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Found 5 results

  1. When I am firing my electric kiln, I start with the lid propped open about 2 inches and the top peephole out. Then at around 1000 degrees F I shut the lid. The top peephole is open the whole time. I understand that the lid needs to be propped to allow moisture and gasses to escape in the early stages of firing. My questions are: 1) is 1000F an appropriate temp to close the lid? 2) Is it necessary to prop the lid on a ^6 glaze firing as well as the bisque, or only during the bisque (^06) I have been firing this way for a couple years and the pots always come out well. However the lid has badly cracked on both the inside and outside, necessitating repair with kiln cement. I have a large electric Skutt Kiln (I think it's the 1227). Even with my repair, it is all fractured and occasionally falls onto the pots below. The metal handle is also badly rusted and corroded, an issue I didn't notice when I bought this kiln used a couple years ago. I notice when I close the lid on an 1000F kiln it makes a soft settling crackling noise. I am curious if the cracking lid is from thermal shock when it goes from hot room temp to 1000F. Because of this, i wonder if it's better not to close it so late (and hot) in the firing. Perhaps it's just time for an envirovent. Is it normal for a lid to start to deteriorate like this? The newer versions of my kiln are made with the hydraulic lid lifter, which I assume lifts it more evenly, without the torque from supporting it on just one part. Please let me know if anyone else has had this cracking lid issue. -Dana
  2. Hi, newbie potter here, I'm having some issue with a brand new Rohde ecotop 60s kiln and I'm not sure if it's something normal or I had bad luck and received a bad kiln. I hope all the experienced people in this forum can help me out. I've just bough a new Rohde ecotop kiln (my first ever kiln) and after ONLY THREE FIRINGS the rope insulation on the outside of the barrel looks burned and the steel ring holding the lid is all stained from the heat. The lid doesn't sit fully on the brick walls letting heat escape, which caused the damage I think. As said I only fired 3 times at: 1000 C 1000 C 1230 C The Kiln is rated at 1320 C so all were well below the maximum. I'm attaching pictures I took after the third firing, these are all at room temperature after it's completely cooled down. Rohde says it's all fine but I feel they're just trying to avoid responsibility. They asked me to loosen the metal band round the lid and just press the bricks down. I've done that very carefully and the bricks have come down quite a bit but there's still a very visible gap. Also doing this caused some cracks on the lid bricks. In your experience are these things normal for such a new kiln? Or did I have bad luck receiving a bad kiln and I should try to send it back? Thank you for your help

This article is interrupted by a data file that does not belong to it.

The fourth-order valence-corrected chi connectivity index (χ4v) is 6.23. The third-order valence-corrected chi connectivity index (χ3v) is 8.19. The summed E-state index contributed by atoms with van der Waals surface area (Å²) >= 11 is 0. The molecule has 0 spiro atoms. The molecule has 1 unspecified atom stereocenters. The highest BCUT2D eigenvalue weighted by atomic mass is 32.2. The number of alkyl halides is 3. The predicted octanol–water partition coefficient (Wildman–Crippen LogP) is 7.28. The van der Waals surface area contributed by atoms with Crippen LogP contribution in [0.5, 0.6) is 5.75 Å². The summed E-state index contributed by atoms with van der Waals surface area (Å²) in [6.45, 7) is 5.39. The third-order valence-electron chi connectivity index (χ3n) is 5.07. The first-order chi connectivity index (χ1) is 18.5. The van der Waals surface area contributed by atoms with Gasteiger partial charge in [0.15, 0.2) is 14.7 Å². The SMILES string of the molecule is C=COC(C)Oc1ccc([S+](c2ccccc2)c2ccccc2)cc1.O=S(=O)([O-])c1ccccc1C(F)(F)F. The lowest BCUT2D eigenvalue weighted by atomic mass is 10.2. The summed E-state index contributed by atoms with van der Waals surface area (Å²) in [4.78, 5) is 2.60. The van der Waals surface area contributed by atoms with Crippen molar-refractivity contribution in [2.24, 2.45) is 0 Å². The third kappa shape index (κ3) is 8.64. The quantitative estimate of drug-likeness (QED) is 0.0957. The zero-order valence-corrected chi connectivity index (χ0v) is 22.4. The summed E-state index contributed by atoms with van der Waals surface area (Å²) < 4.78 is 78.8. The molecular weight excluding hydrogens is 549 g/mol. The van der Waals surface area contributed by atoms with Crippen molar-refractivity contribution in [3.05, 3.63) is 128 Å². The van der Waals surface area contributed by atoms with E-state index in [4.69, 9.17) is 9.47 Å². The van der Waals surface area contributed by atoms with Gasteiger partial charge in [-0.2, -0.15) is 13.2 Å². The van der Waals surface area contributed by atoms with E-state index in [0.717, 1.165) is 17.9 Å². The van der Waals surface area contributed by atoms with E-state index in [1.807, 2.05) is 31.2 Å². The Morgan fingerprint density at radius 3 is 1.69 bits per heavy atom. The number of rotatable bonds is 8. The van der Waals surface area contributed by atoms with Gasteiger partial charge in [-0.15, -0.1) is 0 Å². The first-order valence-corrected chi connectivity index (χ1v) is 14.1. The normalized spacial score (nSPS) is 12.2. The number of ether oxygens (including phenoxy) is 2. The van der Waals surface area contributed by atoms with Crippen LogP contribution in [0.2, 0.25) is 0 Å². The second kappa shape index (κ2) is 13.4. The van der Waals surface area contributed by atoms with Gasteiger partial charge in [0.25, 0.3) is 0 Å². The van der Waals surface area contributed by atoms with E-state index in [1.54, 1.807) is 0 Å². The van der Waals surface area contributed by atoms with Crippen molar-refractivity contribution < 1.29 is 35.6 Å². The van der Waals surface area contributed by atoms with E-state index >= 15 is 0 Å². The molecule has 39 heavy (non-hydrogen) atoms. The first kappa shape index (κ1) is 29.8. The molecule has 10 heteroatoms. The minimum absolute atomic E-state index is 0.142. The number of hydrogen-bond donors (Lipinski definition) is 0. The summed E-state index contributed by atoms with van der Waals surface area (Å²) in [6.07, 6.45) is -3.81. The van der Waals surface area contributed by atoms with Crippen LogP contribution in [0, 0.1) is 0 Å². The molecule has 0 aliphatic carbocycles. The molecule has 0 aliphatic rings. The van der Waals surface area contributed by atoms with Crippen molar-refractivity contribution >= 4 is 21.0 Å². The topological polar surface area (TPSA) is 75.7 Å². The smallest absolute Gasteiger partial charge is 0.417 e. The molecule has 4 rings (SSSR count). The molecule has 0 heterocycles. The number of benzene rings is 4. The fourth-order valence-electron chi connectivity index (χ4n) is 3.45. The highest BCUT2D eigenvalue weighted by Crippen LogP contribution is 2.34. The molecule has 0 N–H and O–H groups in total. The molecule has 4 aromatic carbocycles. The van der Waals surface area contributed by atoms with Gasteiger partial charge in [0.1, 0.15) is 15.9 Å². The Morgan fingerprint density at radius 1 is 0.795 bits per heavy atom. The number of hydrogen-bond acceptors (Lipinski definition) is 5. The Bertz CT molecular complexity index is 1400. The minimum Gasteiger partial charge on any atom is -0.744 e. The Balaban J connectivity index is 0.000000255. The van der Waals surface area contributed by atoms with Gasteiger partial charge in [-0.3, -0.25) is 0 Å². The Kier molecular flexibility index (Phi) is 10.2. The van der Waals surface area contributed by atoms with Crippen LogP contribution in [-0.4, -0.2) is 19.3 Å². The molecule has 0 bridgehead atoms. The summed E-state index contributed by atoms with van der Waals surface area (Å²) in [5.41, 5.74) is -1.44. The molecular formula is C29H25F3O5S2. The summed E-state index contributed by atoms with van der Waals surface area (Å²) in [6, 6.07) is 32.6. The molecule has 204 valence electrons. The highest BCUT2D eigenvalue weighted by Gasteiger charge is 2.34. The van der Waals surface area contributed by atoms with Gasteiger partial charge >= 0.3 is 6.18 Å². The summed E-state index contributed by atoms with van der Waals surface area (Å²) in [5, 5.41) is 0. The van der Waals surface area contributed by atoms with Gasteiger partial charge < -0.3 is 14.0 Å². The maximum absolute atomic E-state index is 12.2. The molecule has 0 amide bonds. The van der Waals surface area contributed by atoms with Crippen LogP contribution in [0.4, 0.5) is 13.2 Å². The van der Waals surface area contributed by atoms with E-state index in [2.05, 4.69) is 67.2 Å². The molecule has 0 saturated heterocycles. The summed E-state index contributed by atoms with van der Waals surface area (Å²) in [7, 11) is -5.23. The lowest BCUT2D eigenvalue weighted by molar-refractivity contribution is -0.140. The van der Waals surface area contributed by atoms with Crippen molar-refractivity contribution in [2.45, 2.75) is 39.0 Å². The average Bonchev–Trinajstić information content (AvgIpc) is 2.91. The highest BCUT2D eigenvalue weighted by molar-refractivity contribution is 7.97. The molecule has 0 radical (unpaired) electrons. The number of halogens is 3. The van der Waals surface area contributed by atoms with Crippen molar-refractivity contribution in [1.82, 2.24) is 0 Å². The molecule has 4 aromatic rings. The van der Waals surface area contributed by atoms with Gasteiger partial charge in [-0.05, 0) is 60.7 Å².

3. I made a video showing my process for bending the wire for swingtop lids, thought I'd share here in case anyone was interested.
  4. From the album: Pottery 2016

    White stoneware, thrown on the wheel as a "chopstick" jar and then altered into a teapot. I added the little hand-shaped flower knob. Fired at ^6 in an electric kiln. Laguna's Dynasty Red and Peach Blush, Duncan Concepts Bright Kiwi as the underglazed leaves and stems.

    © Giselle No. 5 Ceramics 2016, all rights reserved

  5. From the album: Handbuilding work

    This little bisque tripod pot was formed using Sandi Pierantozzi's method. Slab rolled, gutter cover rolled into the slab with a pony roller then formed into a cylinder and pinch the feet. I added the lid using the same method except it was four "feet" and using a different gutter cover for the texture.
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